The following market report on the anthology, Times of Trouble, as well as the follow-up interview are courtesy of Market Scoops by D.L. Snell.
Times of Trouble Anthology
Editor: Lane Adamson
Pay Rate: USD 1¢ / word
Response Time: No promises, but I’m known as a fast worker
Description (from the editor): Things go very wrong when you mess with time (more in guidelines)
Complete Guidelines: Permuted Press
Note: Horror author D.L. Snell conducted the following interview to give writers a better idea of what the editors of this specific market are seeking; however, most editors are open to ideas outside of the preferences discussed here, as long as they fit the basic submission guidelines.
1) What authors do you enjoy, and why does their writing captivate you?
I prefer active storytellers, whose prose demands your attention. At the least, those who employ language creatively and beautifully. I’ve been a Tolkien fan since I was ten years old; his prose can be quite dense, at times (to put it mildly), but there’s something elevating about it, all the same. Starting at that same age — and until his death, in 1988 — I read every single book by Louis L’Amour (all 100+ of them). You won’t find two more stylistically different writers, yet both touched a chord in my spirit.
2) What are your favorite genres? Which of these genres would you like to see incorporated into submissions to this market?
I’m very much a fan of speculative fiction, action/adventure, and mystery, but horror is right there, too (love me some Stephen King, yo). While the basic concept of this anthology is straight SF, that leaves open practically any door through which the author dares to walk. There is nothing to stop a storyline from delving into the deepest past, the farthest future, or anything in between — although sword and sorcery or vampires and werewolves could be a mite hard to justify, in the context of the theme.
3) What settings most intrigue you? Ordinary or exotic locales? Real or fantasy? Past, present, or future?
Again, fantasy settings (and supernatural characters) will be very difficult-to-impossible to pull off in this thematic milieu, but other than that — “anything goes!”
4) Explain the type of pacing you enjoy, e.g. slow building to fast, fast throughout, etc.
I tend to prefer stories that start with a bit of a bang. Remember a couple of seasons ago when they nuked Ventura County in, like, the third episode of 24? That kind of story gets me going. But moody, gothic-type stuff can work, too. Just make sure it’s well done, whatever you do.
5) What types of characters appeal to you the most? Any examples?
I like my heroes heroic and my villains villainous. If I want shades of gray, I’ll go look for a cat in the dark. Ever seen Once Upon a Time in the West? Henry Fonda’s character Frank was the perfect villain — he was bad, and he by-gum liked being bad. For a hero, let’s go with Mr. Spock. The Wrath of Khan was almost — almost — a perfect movie in the way it played Good against Evil, with both of them making the Ultimate Sacrifice in order to achieve their goals.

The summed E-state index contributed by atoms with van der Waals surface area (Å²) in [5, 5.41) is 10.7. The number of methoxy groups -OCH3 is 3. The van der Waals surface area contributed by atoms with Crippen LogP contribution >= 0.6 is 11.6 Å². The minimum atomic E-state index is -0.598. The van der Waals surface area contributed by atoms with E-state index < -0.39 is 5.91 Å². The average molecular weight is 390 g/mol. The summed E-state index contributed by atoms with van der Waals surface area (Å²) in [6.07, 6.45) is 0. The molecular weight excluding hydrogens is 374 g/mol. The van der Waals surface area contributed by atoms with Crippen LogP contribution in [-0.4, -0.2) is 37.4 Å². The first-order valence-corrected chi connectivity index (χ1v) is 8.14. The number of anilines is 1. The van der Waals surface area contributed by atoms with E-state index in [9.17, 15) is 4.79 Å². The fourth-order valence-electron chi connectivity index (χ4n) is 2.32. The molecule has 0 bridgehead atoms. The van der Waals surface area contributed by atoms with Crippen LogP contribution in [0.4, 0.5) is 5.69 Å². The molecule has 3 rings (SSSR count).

6) What is your policy for vulgarity, violence, and sexual content?
I’m not against it in principle, but had better be contextually appropriate. To paraphrase Justice Stewart, I know smut when I see it—and there won’t be any in a book I’ve edited.
7) In general, do you prefer downbeat or upbeat endings?
I tend to like at least a note of hope, however faint — but I do want the stories in this collection to have a decidedly dark tone, overall. That’s the overarching theme here: that mucking about with the fabric of reality is, generally speaking, not a good idea.
8) What are the top three things submitters to this market should avoid?
I mention all of them in the guidelines, although I ran two of them together: clichés and wish fulfillment. The other thing to avoid is using time travel as a handy-dandy plot device just to set up some grand adventure that really has nothing to do with time travel.
9) What trait are you seeking most in submissions to this market?
I’m looking for innovative treatments of what is, after all, a well-used theme in SF. There’s almost endless possibility for creativity in this meme — take advantage of it.
10) Any last advice for submitters to this market?
In this context, let’s refer to some classic exemplars: H.G. Wells wrote ably about time travel, for example—and quite darkly, as well—but the only unhappy consequence to the Time Traveler, ultimately, was internal. That happens often, as writers seem loathe to deal with the greater ramifications of the genre. Some of my personal favorite time-slippage stories—The Man Who Folded Himself, by David Gerrold; all of Robert A. Heinlein’s several excursions into the notion; Behold, the Man, by Michael Moorcock—are ultimately involved only with the effects of time travel on the protagonist(s). That’s all well and good (especially in such gems as I’ve pointed out, plus those listed in the submission guidelines). But I’d really like to see some explorations of how dilly-dallying about with the time line is a Very Bad Thing for the universe generally (or at least, our little piece of it). Finally: I’ve provided not one, but two links to formatting examples in the guidelines. Look at them and try to follow them. It’s not that hard. Submissions that don’t at least make some semblance of an effort to follow the format requirements will be rejected unread. Is that really what you want for your baby?
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